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Louisa Bertman

Pots & Pans: Ella Fitzgerald was the voice of all our mothers

This year, we celebrate the centennial of her birth and music that helped us through some tough times

When my mother was a teenager, she’d lock arms with a group of other girls and head off to her Philadelphia high school. Often, as my mother so fondly remembered, the girls would break into an Ella Fitzgerald song: “A-Tisket, A-Tasket,” a 19th-century nursery rhyme that Ella helped remake into a silly hit tune for serious times, the Great Depression:

“… A green and yellow basket

I send a letter to my mommy, On the way I dropped it,

I dropped it, I dropped it,

Yes, on the way I dropped it

A little girlie picked it up

And put it in her pocket …”

Unlike Billie Holiday, just two years older, Ella didn’t so much interpret song lyrics as toss them joyfully, yet precisely, into the air. To paraphrase a Duke Ellington tune, she let a song go out of her heart. Married at least twice, the men she loved got away, including bassist Ray Brown, a former husband with whom she adopted a son, Ray Brown Jr. Still, she sang love songs as if she were an ingenue recounting her first kiss. And her music was often most compelling and charming when she forgot the lyrics to the songs she sang (and improvised new ones), or when she substituted scat singing for lyrics.

Further, she sang for and to the unsung, especially the black women of my mother’s generation. They endured the long nights of dreams deferred and embraced the morning joy promised by their faith and Ella’s singing.

They cornrowed hair and cleared paths for the next generation in the classroom, on the factory floors and in the office suites. At home, they made nutritious meals from food scraped from cans and poured from boxes, meals seasoned with hope and thrift. They stood by their men and bent their knees to God.

For my mother’s generation and others that followed, Ella’s voice soared like a flock of doves released against a blue midmorning summer sky. Although my mother and her friends couldn’t sing like Ella, many had something in common with The First Lady of Song: They steeled themselves against hard lives and radiated a public optimism that sometimes masked private insecurity and pain. Ella once explained, “It isn’t where you came from, it’s where you’re going that counts.”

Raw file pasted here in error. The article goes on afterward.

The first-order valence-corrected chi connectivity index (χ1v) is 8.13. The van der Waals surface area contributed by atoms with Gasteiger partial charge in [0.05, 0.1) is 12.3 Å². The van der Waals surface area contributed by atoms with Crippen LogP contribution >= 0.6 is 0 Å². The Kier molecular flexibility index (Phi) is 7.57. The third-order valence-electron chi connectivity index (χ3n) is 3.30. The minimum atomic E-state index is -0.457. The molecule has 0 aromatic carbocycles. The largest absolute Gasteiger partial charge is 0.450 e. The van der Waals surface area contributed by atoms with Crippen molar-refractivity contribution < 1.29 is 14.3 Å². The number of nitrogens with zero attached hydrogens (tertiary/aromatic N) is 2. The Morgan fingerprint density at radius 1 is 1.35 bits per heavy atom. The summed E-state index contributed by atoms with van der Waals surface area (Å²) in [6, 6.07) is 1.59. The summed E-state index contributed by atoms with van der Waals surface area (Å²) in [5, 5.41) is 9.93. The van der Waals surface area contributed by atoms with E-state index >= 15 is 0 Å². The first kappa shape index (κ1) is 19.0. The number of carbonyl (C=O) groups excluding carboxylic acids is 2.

Ella was born on April 25, 1917, in Virginia; her voice took her from living on New York streets to living in her home in Beverly Hills. Along the way she sold 40 million albums, earned 13 Grammys and was honored with the National Medal of Arts. During a career in which she stamped her imprint on the Great American Songbook, she performed songs composed by everyone from Irving Berlin (“White Christmas”) to Stevie Wonder (“You Are the Sunshine of My Life”). She sang with everyone from Louis Armstrong to Frank Sinatra. A longtime sufferer of diabetes, she died in 1996 at 79.

Later this month, many will continue to mark the centennial of Ella’s birth. Notably, on April 26, Jazz at Lincoln Center in New York will hail Ella in an event that doubles as a fundraiser for the organization. Scheduled performers include the Jazz at Lincoln Center Orchestra with Wynton Marsalis and singers Renée Fleming, Audra McDonald and Cécile McLorin Salvant.

Ella’s singing was a smile sent from the heavens, a work of art and a force of nature. Like jazz, Ella’s singing never grows old. It just flings its arms open wide and envelops a new generation with joy.

A graduate of Hampton University, Jeff Rivers worked for Ebony, HBO and three daily newspapers, winning multiple awards for his columns. Jeff and his wife live in New Jersey and have two children, a son Marc and a daughter Lauren.